Photo by Evan Frost of Minnesota Public Radio via The Associated Press. / An illustration of George Floyd is affixed to the window of a vacant building on Tuesday, May 26, 2020, near where he was detained by police officers in Minneapolis. Floyd died after being restrained by Minneapolis police officers on Memorial Day.

No one knew his name as he lay, handcuffed, on that Minneapolis street. But citizen witnesses knew what the cop was doing was terribly wrong.

He was pressing his knee into the neck of a defenseless black man. A man begging for his breath, begging for his life.

The witnesses, too, pleaded with the cop to stop; they demanded that he get up off the man. They shouted that he was killing him. But the cop was ruthless. He kept his knee on his victim's neck until several long minutes after the man had quit begging and moaning, he had quit moving altogether.

After the death, we learned the victim's name: George Floyd. It lengthens a profoundly sad and unconscionably long list of names of black victims of police and vigilante violence in America.

Officially, Floyd died at a hospital. But in reality, George Floyd was killed on that street, unable to breathe for the weight of that cop on his neck.

It may not be best journalistic style to call a policeman a cop in print. But the derogatory serves to distinguish between killer cops and honorable police officers who bravely serve their communities.

Besides, this killing hit particularly hard. I clicked on the video without knowing how it ended, and I was not emotionally prepared. This was no matter-of-fact report of a police killing. It was murder under color of law right in front of my eyes.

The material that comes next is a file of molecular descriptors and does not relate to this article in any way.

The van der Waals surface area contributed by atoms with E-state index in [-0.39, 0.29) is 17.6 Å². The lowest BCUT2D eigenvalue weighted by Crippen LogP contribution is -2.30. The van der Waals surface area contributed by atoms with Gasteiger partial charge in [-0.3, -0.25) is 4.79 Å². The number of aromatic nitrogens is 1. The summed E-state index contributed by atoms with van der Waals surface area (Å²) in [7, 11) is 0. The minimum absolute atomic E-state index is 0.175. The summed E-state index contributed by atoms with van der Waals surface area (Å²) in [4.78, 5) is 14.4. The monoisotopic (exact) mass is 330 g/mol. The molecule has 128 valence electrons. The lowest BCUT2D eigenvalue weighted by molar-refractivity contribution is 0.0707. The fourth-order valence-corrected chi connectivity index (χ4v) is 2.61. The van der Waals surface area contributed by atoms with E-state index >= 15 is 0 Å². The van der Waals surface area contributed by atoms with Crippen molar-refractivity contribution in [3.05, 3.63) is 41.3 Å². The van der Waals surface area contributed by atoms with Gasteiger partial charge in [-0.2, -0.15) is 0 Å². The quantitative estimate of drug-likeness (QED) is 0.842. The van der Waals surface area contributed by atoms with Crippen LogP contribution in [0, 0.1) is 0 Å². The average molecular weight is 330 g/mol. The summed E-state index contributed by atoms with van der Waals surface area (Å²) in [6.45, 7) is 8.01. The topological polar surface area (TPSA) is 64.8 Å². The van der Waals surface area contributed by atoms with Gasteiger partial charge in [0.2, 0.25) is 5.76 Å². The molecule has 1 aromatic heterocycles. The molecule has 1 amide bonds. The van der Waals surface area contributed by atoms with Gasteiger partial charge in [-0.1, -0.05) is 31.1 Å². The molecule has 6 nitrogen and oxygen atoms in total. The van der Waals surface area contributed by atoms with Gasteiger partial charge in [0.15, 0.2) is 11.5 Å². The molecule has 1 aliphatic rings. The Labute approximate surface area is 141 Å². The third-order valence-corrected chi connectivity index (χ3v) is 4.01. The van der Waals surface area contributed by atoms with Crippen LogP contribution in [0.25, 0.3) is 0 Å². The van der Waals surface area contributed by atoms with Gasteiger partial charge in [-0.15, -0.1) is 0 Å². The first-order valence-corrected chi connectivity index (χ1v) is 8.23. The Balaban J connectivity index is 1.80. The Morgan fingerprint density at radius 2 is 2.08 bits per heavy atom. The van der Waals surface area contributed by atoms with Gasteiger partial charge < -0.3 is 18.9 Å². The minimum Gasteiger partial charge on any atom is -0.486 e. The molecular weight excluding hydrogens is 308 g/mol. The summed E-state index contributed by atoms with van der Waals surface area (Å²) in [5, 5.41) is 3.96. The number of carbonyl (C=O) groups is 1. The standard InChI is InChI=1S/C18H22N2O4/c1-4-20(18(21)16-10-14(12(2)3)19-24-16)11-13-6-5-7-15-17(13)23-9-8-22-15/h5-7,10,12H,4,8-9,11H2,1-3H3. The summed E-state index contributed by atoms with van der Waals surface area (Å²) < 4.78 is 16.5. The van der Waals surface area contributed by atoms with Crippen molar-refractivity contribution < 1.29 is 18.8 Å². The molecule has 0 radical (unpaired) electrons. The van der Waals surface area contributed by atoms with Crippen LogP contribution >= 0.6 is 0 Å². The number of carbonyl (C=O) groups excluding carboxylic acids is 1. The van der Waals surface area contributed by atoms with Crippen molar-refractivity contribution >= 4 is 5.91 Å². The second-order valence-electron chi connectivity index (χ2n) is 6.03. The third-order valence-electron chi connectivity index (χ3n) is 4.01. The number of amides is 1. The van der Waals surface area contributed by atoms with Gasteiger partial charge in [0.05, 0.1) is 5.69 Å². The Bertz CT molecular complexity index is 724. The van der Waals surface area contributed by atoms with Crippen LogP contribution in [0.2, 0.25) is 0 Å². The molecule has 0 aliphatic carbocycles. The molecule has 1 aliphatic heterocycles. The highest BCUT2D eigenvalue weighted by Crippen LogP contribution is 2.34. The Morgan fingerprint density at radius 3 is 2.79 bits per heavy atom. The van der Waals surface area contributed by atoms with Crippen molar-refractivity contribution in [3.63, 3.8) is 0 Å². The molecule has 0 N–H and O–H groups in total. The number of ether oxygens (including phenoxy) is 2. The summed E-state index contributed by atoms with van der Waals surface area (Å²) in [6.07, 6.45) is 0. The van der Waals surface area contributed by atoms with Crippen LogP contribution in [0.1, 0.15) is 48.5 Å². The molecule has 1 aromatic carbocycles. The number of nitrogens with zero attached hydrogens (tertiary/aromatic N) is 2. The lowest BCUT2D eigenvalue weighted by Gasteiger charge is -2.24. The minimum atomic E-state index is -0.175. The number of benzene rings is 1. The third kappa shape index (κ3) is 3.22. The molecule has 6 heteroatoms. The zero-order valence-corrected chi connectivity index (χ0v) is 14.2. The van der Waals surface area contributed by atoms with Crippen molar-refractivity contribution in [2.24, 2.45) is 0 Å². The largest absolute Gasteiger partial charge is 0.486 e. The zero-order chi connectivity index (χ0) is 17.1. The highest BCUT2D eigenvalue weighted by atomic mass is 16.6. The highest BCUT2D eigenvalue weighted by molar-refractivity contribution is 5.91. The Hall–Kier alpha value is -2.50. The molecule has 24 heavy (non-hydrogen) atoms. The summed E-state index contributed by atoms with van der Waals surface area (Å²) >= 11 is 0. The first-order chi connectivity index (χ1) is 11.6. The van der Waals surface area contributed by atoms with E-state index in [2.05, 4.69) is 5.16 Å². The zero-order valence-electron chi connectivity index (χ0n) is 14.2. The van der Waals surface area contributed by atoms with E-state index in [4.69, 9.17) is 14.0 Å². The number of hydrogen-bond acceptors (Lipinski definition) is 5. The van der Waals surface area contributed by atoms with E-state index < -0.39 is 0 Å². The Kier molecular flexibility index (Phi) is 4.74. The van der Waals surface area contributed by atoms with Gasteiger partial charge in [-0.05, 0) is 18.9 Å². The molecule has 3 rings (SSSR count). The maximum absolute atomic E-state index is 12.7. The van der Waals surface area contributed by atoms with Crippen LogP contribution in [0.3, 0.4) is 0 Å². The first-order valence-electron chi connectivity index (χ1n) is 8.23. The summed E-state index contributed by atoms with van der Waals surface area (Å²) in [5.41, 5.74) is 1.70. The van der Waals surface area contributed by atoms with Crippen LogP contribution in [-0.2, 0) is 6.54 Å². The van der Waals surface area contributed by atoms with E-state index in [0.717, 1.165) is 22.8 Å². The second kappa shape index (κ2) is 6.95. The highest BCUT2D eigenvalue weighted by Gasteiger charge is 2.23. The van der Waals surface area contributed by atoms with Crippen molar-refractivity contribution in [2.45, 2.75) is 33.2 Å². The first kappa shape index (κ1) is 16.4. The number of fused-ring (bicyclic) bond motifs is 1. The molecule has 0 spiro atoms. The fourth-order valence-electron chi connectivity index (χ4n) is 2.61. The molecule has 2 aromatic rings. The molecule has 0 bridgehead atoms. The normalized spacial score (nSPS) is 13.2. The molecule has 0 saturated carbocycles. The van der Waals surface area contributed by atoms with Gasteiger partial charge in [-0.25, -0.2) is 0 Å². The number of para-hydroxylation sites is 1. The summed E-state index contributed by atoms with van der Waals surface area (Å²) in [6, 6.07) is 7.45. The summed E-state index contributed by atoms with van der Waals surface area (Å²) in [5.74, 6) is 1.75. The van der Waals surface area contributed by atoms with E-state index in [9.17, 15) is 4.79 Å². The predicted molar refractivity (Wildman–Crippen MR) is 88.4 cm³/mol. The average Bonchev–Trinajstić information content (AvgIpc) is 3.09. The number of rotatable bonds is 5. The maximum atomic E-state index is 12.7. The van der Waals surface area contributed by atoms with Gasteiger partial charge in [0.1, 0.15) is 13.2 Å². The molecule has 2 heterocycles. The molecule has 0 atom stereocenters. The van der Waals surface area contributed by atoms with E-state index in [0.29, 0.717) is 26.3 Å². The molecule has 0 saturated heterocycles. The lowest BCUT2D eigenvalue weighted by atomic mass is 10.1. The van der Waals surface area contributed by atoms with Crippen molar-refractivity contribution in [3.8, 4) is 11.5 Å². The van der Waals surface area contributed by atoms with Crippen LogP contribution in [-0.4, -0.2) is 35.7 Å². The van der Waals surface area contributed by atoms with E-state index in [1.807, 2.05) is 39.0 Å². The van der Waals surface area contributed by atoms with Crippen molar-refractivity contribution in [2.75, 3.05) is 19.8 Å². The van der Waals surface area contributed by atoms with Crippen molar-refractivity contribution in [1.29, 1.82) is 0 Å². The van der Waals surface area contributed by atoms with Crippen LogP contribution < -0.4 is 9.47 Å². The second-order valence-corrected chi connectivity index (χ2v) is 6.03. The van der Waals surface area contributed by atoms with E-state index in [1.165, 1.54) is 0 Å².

When the video ended, I was shaking and in tears. I wept for the victim, for those who loved him. For America, and for the millions of Americans like me who are sickened by the regularity of unwarranted killings of black men in this country.

As recent events show, it's not always police. The horror is still fresh of Ahmaud Arbery's death at the hands of white vigilantes in Brunswick, Georgia, who assumed he was a criminal because he was black.

They almost got away with their crime. No serious attention was paid, no arrests were made, until months later when a video came to light and could not be ignored.

Aubrey was shot. It was quick; the video showed none of the hideous details. By contrast, the killing of George Floyd was slow; the video showed the victim's face as the life was crushed out of him.

Perhaps all America needs to watch that entire, 10-minute video, to get a visceral sense of what actually went down. We must stop saying "how awful" and then turning away — until the next atrocity.

Resist the temptation to say "if only he had done everything the police said from the start it wouldn't have happened." Watch the video, all of it. Feel how long that cop kept his knee on George Floyd's neck.

It was merciless and lawless conduct with malicious disregard for the humanity of the man held in custody. In the name of justice, murder charges should be coming.

Officers involved were quickly fired, and rightly so. The killer cop and his fellows, who stood by as a helpless man was tortured to death, are a disgrace to the very idea of "police protection" in Minneapolis — or any other community.

Investigations by state and federal agencies should be thorough but not dragged-out. We have seen too much already. Justice must not be too long delayed.

Pat Wilcox is a former opinion page editor for the Chattanooga Times.

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Pat Wilcox